First.....Yes, you can do what you are considering, and many users do that to shorten boot times and system access times.

 
what effect that will have on my current programs and apps on the current C: drive

> Obviously you will have the option to install your current programs on the new C:// drive, and use your old drive for data storage or backups. You will need the program installation CDs or files to do that. If you don't have a lot of programs, that will give you a new, clean and fast OS (operating system). Note that in this scenario you will need to purchase a standalone version of Windows in order to install a brand new OS.
> You can opt to clone or install from a backup image of your old system to the new one. There are many excellent (free) utilities that will do that. My backup utility of choice is Macrium Reflect, but there are many. The drawback to that is that if you have a slow OS now, you will have that exact slow OS on your new drive when you are done, which defeats the reason you are doing it in the first place.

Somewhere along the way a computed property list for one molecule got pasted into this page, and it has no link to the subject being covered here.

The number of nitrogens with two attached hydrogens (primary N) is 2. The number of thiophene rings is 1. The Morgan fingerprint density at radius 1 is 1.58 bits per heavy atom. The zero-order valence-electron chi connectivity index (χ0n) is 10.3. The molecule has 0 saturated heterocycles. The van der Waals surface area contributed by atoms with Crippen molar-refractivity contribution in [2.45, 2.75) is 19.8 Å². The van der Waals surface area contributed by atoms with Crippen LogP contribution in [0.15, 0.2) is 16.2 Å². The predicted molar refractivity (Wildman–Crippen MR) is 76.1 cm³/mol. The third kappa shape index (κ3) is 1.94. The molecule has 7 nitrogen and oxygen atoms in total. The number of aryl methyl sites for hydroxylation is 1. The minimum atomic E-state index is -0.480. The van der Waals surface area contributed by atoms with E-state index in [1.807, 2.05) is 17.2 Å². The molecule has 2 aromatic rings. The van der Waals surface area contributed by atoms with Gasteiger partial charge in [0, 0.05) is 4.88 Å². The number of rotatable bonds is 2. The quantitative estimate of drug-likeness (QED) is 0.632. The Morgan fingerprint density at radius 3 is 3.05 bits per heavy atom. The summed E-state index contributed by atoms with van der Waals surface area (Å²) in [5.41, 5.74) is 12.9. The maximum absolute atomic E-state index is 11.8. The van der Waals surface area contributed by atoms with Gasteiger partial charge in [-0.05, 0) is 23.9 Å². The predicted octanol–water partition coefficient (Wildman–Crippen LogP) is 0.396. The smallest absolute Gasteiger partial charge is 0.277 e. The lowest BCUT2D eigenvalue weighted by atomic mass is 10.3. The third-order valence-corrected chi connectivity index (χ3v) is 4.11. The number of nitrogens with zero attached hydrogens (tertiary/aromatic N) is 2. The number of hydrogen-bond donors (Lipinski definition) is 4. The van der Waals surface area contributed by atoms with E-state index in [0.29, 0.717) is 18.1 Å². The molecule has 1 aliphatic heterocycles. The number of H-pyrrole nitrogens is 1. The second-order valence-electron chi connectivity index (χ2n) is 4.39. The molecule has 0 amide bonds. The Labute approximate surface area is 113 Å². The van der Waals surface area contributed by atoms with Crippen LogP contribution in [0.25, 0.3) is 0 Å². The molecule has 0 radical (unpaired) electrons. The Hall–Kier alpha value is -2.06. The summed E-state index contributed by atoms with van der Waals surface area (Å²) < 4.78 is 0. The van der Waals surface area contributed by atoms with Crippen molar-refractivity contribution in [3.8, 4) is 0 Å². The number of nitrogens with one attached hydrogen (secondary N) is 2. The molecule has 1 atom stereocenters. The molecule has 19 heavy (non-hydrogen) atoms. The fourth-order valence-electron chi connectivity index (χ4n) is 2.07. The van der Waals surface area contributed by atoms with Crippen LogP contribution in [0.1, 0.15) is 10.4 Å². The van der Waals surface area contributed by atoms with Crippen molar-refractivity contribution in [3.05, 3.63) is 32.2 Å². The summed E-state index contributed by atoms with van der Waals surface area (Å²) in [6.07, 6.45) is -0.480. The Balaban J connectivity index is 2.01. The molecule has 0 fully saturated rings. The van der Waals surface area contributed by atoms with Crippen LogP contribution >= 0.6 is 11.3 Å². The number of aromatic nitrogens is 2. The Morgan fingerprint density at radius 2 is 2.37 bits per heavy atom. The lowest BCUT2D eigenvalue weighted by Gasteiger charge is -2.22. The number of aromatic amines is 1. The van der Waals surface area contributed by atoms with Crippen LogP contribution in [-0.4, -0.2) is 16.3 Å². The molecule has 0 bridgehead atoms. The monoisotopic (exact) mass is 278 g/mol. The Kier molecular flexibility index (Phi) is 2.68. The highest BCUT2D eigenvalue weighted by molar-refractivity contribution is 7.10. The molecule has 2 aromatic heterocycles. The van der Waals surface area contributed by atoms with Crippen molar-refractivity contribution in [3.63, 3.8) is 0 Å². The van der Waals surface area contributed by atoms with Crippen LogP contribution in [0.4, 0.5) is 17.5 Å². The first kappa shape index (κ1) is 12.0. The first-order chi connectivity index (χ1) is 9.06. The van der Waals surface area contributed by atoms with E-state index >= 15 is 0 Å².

> My suggestion before you spend money on a new drive is to clean up your old system first. You may discover that you really have no need for a new drive after that. Most systems, over time, have a lot of useless junk loading on boot, much of which you are not aware of. If you are interested in that, post back and myself or others can walk you through a system cleanup. When I have someone bring their computer in to me with "slow" complaints such a yours, it takes me a couple of hours to clean out the junkware that is loading and they are amazed when they pick up their computer at how fast it is.
I also strongly suggest two things you really want to do before anything else:
> Run a hard drive scan on your drive to make sure that it is not in the process of failing. When  a hard drive starts to fail, any of several things can start to happen, one of which is extreme slowness. Here is my canned tutorial: